Sooner or later, systems fail. They are compromised and cannot be cleaned, hardware gives up the ghost, and forces beyond our control destroy machines and datacenters. When this happens, you may need to restore from a backup, bring up new systems quickly to replace the old, or move operations to remote sites. Speed may be of critical importance here, right alongside the need to provide platforms and systems that operate just like the ones that were doing the work before.
Disaster recovery is the process by which this is accomplished. However, it cannot occur unless you have made sound preparations . There should be three parts to your plan.
First, determine which systems are so critical that the business cannot remain solvent without them. While you should develop a restoration plan for all systems, these critical systems are the place to start. You may find yourself prioritizing your systems into more than just critical and the rest. That s fine. In case of a major disaster, you ll want to know which systems to bring up first, which should follow, and those that can wait till later.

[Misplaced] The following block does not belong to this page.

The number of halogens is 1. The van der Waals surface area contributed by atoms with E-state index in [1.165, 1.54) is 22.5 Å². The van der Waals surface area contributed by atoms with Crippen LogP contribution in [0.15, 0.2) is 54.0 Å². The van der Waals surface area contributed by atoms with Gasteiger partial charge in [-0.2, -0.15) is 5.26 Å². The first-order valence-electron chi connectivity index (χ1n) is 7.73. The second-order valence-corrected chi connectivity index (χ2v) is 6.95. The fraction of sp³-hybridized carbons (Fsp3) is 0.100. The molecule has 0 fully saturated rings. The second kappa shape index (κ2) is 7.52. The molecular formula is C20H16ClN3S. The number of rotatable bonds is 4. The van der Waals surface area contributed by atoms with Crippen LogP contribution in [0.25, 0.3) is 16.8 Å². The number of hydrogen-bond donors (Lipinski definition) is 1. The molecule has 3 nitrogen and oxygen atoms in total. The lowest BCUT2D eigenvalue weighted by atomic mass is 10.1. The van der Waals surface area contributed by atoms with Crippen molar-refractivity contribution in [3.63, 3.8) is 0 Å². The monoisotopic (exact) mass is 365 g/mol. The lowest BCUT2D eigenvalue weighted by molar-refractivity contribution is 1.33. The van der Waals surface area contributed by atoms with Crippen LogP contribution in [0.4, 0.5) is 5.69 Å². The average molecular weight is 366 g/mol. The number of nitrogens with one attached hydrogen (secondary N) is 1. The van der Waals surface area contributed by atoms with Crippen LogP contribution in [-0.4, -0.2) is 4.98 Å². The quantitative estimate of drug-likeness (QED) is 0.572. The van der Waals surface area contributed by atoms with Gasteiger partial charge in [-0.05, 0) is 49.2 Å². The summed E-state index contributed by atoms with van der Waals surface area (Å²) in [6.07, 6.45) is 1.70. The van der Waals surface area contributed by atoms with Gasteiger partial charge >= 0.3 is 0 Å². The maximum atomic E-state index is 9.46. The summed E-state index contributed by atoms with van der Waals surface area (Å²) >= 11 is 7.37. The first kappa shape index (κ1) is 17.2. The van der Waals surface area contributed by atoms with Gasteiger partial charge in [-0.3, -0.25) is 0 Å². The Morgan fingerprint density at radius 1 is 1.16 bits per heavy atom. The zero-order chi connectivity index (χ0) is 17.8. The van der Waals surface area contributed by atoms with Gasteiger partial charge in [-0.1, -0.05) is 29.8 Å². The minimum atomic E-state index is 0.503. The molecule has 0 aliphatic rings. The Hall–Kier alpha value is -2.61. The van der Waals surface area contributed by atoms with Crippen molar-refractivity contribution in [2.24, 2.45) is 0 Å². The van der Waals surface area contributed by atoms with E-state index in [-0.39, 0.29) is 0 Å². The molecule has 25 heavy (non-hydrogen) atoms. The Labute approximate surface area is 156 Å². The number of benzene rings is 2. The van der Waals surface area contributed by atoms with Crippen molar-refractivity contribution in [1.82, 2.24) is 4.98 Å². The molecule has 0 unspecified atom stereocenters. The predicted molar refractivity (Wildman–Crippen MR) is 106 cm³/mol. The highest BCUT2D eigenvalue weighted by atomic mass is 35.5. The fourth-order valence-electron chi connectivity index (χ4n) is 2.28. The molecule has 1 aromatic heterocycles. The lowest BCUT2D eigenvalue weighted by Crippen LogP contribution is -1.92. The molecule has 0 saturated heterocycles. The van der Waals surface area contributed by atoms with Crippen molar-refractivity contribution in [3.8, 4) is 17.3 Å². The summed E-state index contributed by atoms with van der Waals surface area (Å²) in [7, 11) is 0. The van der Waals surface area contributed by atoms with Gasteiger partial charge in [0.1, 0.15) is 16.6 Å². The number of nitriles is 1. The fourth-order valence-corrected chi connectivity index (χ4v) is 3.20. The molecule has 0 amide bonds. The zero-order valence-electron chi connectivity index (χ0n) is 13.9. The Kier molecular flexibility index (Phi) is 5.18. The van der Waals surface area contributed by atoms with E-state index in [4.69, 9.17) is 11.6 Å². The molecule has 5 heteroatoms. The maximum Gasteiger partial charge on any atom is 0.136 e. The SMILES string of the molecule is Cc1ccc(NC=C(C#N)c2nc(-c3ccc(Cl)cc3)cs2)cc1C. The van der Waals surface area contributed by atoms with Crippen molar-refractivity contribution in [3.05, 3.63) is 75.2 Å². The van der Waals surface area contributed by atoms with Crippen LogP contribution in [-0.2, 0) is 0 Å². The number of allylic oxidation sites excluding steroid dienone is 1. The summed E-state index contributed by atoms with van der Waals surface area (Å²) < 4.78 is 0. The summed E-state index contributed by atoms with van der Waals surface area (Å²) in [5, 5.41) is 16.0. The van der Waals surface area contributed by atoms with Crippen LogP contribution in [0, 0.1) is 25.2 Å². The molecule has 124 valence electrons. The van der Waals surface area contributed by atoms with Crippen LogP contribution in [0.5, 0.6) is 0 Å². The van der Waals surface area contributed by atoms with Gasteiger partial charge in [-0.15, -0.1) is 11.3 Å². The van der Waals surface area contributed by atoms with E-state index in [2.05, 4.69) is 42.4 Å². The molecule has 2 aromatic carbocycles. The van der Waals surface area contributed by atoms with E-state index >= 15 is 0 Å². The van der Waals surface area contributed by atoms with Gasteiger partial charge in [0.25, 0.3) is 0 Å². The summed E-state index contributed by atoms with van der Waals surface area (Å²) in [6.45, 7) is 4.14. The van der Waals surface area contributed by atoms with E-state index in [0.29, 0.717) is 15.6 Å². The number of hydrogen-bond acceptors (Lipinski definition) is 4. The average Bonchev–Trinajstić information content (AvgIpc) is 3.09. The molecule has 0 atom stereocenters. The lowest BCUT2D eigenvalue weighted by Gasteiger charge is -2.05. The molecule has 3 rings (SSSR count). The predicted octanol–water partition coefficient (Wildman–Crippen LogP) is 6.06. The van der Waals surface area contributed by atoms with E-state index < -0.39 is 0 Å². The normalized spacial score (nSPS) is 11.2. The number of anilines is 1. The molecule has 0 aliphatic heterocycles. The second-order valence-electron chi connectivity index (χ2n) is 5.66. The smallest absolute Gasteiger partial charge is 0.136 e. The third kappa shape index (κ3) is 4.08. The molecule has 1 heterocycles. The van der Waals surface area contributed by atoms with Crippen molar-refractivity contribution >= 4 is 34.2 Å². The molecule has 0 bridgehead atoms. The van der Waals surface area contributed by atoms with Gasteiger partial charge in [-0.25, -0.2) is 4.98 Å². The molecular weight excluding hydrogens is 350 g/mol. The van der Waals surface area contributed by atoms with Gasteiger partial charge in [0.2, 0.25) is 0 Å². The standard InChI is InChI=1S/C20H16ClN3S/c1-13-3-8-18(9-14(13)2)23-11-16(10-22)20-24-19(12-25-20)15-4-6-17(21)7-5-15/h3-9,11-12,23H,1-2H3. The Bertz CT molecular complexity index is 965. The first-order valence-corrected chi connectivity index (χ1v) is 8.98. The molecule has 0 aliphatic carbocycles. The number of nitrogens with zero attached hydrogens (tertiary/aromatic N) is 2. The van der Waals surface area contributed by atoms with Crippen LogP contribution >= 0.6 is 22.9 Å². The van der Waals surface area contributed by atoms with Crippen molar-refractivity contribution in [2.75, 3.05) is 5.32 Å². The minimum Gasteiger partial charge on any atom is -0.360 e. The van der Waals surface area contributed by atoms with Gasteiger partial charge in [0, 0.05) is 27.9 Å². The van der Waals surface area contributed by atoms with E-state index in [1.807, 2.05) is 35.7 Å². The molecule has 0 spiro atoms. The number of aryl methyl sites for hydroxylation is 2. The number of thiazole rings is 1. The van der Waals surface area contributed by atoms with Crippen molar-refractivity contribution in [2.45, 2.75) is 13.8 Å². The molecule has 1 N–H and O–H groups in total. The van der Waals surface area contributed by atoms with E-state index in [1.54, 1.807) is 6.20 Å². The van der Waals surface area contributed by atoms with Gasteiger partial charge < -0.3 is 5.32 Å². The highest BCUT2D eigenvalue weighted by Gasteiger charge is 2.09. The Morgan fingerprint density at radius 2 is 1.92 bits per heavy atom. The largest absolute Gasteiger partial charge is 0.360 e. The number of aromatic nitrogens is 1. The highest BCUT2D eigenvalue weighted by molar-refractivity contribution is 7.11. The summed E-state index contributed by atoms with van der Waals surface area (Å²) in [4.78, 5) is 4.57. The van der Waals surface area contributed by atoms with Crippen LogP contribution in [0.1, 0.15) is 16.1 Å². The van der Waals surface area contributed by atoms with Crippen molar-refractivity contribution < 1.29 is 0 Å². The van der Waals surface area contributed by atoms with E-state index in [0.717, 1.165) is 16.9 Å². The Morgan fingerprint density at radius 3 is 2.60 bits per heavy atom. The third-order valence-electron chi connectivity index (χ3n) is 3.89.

Next, for each group of systems, prepare the procedures that will bring them back online and train IT in how to use them. Creating the list of steps and attempting to practice them will bring to light new requirements and make the actual recovery run smoothly. Determine what type of offsite facilities might be necessary, and where backup machines are required. If your research uncovers a lack of proper backup methods and storage, add that to your list of processes to improve.
Finally, determine if current administration, installation, and maintenance processes can be improved to support rapid recovery efforts. If you find weaknesses, take the time now to correct them. Several common procedures can and should be changed.